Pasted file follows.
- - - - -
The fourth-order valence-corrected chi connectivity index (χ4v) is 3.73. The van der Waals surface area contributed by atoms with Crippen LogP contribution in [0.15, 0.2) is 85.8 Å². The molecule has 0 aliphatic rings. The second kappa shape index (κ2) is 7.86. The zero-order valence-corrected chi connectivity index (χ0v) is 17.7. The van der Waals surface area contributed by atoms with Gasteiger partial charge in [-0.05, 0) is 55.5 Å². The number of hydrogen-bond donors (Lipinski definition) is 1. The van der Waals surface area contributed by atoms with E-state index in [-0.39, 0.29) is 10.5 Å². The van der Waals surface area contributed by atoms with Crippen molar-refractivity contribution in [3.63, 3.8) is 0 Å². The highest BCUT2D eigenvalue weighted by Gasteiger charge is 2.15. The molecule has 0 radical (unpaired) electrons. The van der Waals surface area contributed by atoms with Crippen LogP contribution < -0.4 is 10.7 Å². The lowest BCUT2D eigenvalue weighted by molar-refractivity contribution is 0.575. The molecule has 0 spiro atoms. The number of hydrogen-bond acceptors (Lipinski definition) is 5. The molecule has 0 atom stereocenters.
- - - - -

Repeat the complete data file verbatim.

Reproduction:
The fourth-order valence-corrected chi connectivity index (χ4v) is 3.73. The van der Waals surface area contributed by atoms with Crippen LogP contribution in [0.15, 0.2) is 85.8 Å². The molecule has 0 aliphatic rings. The second kappa shape index (κ2) is 7.86. The zero-order valence-corrected chi connectivity index (χ0v) is 17.7. The van der Waals surface area contributed by atoms with Gasteiger partial charge in [-0.05, 0) is 55.5 Å². The number of hydrogen-bond donors (Lipinski definition) is 1. The van der Waals surface area contributed by atoms with E-state index in [-0.39, 0.29) is 10.5 Å². The van der Waals surface area contributed by atoms with Crippen molar-refractivity contribution in [3.63, 3.8) is 0 Å². The highest BCUT2D eigenvalue weighted by Gasteiger charge is 2.15. The molecule has 0 radical (unpaired) electrons. The van der Waals surface area contributed by atoms with Crippen LogP contribution < -0.4 is 10.7 Å². The lowest BCUT2D eigenvalue weighted by molar-refractivity contribution is 0.575. The molecule has 0 spiro atoms. The number of hydrogen-bond acceptors (Lipinski definition) is 5. The molecule has 0 atom stereocenters.